Tim Pawlenty of Minnesota weighed in last Sunday on fellow Republican Governor Mark Sanford of South Carolina:
"Any time you have leading figures who are engaged in behavior that is sad and troubling and hypocritical...It certainly hurts the brand."
The brand? Interesting word choice, and Republicans have been using it quite a bit lately.
We all know that political parties are sold like shampoo or a new car. Yet politics is a somewhat different commodity. The coin of its realm is ideas and good government, not extra conditioning and leather seats.
That's why the ministers of the trade -- politicians -- do themselves a disservice when they speak in the language of advertisers and media consultants.
Talking inside baseball ("My latest internal poll has me up 5% and I've outraised my opponent by $400,000"), instead of, say, jobs and health care, is akin to Toto pulling back the curtain and revealing the mechanics. Such glibness turns public service into a mere game instead of the higher calling it should be, at least on a good day.
Let's be clear: people understand that running for high office is a business that requires professional merchandising. After 200 years, we know the drill. At the end of the day, however, we usually vote on the ideas and vision of the candidates. This is why Barack Obama is president.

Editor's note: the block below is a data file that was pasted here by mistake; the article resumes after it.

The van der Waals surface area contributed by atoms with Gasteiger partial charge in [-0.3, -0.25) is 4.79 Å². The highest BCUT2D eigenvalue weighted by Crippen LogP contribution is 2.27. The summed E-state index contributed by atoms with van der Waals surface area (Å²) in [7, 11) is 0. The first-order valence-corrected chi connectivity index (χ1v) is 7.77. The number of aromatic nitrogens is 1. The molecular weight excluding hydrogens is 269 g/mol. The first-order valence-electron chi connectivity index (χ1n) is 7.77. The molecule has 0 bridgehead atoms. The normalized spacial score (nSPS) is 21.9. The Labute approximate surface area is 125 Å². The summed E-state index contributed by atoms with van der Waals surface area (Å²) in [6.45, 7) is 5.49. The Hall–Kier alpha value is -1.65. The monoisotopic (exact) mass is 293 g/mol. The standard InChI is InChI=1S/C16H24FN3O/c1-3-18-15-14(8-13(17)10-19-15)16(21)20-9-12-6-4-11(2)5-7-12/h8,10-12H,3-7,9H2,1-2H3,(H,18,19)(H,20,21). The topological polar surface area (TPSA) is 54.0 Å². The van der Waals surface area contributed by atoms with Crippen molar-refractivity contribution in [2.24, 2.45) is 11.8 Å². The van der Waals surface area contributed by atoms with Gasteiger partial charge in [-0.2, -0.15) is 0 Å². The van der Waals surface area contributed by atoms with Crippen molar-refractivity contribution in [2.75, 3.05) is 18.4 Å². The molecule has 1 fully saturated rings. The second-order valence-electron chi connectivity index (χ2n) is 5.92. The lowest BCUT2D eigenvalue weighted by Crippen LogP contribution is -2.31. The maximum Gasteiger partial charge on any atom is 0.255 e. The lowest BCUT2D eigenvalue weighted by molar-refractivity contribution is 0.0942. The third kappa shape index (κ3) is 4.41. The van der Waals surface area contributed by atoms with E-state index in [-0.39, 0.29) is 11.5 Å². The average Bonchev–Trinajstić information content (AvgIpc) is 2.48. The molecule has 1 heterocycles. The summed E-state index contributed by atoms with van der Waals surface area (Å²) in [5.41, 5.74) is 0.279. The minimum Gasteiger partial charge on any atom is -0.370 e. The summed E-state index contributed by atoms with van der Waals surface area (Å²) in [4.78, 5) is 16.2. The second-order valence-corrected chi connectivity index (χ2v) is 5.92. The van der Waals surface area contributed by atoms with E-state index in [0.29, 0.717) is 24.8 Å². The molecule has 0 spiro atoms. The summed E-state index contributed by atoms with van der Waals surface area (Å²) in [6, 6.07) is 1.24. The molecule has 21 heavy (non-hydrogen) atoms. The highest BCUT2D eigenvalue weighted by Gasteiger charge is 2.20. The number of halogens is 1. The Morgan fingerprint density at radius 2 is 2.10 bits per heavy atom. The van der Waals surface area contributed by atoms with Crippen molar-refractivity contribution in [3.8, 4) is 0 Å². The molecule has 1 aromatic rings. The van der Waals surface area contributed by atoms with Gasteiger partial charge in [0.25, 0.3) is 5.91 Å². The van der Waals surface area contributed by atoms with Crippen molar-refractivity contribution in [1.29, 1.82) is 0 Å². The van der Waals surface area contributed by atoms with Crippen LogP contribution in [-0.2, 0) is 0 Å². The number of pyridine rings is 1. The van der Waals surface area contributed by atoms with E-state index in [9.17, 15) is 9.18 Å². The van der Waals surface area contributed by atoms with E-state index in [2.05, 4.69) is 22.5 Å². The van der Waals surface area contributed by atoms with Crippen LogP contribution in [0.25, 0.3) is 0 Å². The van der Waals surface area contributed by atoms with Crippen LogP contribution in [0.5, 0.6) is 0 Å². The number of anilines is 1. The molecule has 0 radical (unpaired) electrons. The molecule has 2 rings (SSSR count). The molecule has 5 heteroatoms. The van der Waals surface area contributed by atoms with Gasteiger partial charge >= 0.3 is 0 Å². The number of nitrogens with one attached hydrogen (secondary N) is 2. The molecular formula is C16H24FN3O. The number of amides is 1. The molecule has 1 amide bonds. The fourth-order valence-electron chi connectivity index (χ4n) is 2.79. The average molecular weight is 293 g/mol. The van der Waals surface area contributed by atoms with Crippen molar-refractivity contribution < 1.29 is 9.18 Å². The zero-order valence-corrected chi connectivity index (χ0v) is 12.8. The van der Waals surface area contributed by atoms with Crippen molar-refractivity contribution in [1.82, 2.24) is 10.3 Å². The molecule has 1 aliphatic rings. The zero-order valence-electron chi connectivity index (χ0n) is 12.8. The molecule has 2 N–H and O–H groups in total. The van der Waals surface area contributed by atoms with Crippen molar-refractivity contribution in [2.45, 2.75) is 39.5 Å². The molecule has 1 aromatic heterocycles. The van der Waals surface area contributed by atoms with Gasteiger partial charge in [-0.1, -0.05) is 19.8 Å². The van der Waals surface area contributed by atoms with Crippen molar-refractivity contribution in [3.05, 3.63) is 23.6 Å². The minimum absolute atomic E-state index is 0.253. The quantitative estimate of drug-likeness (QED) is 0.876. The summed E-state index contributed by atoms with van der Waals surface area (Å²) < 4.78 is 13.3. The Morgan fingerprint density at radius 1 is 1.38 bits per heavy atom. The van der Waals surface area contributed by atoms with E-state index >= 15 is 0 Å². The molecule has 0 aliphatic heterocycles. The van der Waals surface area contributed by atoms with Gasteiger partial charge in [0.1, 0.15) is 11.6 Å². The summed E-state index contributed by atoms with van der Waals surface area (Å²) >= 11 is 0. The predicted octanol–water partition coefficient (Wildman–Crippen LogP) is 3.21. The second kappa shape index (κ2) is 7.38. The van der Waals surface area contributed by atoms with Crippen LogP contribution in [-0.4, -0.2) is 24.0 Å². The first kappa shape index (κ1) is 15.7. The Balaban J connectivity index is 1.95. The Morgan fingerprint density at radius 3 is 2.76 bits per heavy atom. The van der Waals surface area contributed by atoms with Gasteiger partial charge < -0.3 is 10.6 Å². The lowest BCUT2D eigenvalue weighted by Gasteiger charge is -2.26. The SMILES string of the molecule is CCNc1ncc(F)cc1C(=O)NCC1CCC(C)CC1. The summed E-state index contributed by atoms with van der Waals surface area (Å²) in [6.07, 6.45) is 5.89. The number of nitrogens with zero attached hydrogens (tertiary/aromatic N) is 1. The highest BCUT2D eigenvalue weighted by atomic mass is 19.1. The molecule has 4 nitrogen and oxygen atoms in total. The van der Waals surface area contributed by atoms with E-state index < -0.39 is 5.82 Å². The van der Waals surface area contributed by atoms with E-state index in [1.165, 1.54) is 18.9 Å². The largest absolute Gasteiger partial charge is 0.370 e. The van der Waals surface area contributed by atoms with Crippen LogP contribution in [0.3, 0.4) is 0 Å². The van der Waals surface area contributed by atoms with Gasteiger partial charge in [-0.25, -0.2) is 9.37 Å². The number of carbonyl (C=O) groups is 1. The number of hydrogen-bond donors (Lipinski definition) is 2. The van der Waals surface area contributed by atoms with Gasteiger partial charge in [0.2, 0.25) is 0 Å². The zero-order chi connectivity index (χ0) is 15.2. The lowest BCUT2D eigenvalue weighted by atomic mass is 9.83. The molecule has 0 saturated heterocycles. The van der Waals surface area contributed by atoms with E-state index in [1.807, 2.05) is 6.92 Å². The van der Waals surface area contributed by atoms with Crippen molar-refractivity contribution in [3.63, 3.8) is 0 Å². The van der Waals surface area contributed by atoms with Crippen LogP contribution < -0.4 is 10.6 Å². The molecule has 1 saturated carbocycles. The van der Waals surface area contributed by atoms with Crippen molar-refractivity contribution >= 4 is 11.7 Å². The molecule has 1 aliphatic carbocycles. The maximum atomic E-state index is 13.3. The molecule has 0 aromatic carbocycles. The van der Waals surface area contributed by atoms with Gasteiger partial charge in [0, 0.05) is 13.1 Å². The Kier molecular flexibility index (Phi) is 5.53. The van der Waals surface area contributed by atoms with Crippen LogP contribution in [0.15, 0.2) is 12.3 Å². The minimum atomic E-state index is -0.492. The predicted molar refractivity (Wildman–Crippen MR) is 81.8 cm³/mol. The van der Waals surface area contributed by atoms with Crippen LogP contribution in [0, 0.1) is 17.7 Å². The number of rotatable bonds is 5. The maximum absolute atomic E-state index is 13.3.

Republicans need to focus on substance, if they can, rather than worry about re-branding. There is evidence this might be difficult.
In September 2002, six months before the Iraq invasion, Bush Chief of Staff Andy Card explained why the long-planned war blueprint wasn't rolled out for citizen consumption until after Labor Day: "From a marketing point of view," he said smugly, "you don't introduce new products in August."
No wonder the GOP sees its current state of affairs as a perception problem, something that can be fixed with make-up and better lighting.
Good luck with that.